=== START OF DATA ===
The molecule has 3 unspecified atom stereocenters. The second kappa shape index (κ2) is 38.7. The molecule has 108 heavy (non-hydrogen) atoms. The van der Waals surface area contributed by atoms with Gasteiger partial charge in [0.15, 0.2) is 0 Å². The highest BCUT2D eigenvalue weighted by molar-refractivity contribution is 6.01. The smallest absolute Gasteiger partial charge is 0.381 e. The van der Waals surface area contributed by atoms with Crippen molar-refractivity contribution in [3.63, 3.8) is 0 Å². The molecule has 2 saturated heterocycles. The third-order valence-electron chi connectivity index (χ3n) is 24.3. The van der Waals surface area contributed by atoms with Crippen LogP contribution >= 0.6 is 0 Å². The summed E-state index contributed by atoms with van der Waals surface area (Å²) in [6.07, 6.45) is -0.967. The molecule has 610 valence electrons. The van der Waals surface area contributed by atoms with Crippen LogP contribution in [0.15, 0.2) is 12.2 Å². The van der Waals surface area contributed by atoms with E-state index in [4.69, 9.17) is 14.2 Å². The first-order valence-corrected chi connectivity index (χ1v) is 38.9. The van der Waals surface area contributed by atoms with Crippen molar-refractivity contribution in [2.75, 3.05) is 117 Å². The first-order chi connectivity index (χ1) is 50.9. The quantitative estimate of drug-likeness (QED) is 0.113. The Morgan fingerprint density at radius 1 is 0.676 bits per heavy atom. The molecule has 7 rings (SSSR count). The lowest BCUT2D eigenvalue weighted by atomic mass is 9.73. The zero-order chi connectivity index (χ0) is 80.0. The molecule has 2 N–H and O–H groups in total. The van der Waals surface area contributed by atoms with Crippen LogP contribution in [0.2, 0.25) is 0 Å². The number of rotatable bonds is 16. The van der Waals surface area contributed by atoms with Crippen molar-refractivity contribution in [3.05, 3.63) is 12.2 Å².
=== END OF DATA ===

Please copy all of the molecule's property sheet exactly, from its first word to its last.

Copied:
The molecule has 3 unspecified atom stereocenters. The second kappa shape index (κ2) is 38.7. The molecule has 108 heavy (non-hydrogen) atoms. The van der Waals surface area contributed by atoms with Gasteiger partial charge in [0.15, 0.2) is 0 Å². The highest BCUT2D eigenvalue weighted by molar-refractivity contribution is 6.01. The smallest absolute Gasteiger partial charge is 0.381 e. The van der Waals surface area contributed by atoms with Crippen molar-refractivity contribution in [3.63, 3.8) is 0 Å². The molecule has 2 saturated heterocycles. The third-order valence-electron chi connectivity index (χ3n) is 24.3. The van der Waals surface area contributed by atoms with Crippen LogP contribution >= 0.6 is 0 Å². The summed E-state index contributed by atoms with van der Waals surface area (Å²) in [6.07, 6.45) is -0.967. The molecule has 610 valence electrons. The van der Waals surface area contributed by atoms with Crippen LogP contribution in [0.15, 0.2) is 12.2 Å². The van der Waals surface area contributed by atoms with E-state index in [4.69, 9.17) is 14.2 Å². The first-order valence-corrected chi connectivity index (χ1v) is 38.9. The van der Waals surface area contributed by atoms with Crippen molar-refractivity contribution in [2.75, 3.05) is 117 Å². The first-order chi connectivity index (χ1) is 50.9. The quantitative estimate of drug-likeness (QED) is 0.113. The Morgan fingerprint density at radius 1 is 0.676 bits per heavy atom. The molecule has 7 rings (SSSR count). The lowest BCUT2D eigenvalue weighted by atomic mass is 9.73. The zero-order chi connectivity index (χ0) is 80.0. The molecule has 2 N–H and O–H groups in total. The van der Waals surface area contributed by atoms with Crippen LogP contribution in [0.2, 0.25) is 0 Å². The number of rotatable bonds is 16. The van der Waals surface area contributed by atoms with Crippen molar-refractivity contribution in [3.05, 3.63) is 12.2 Å².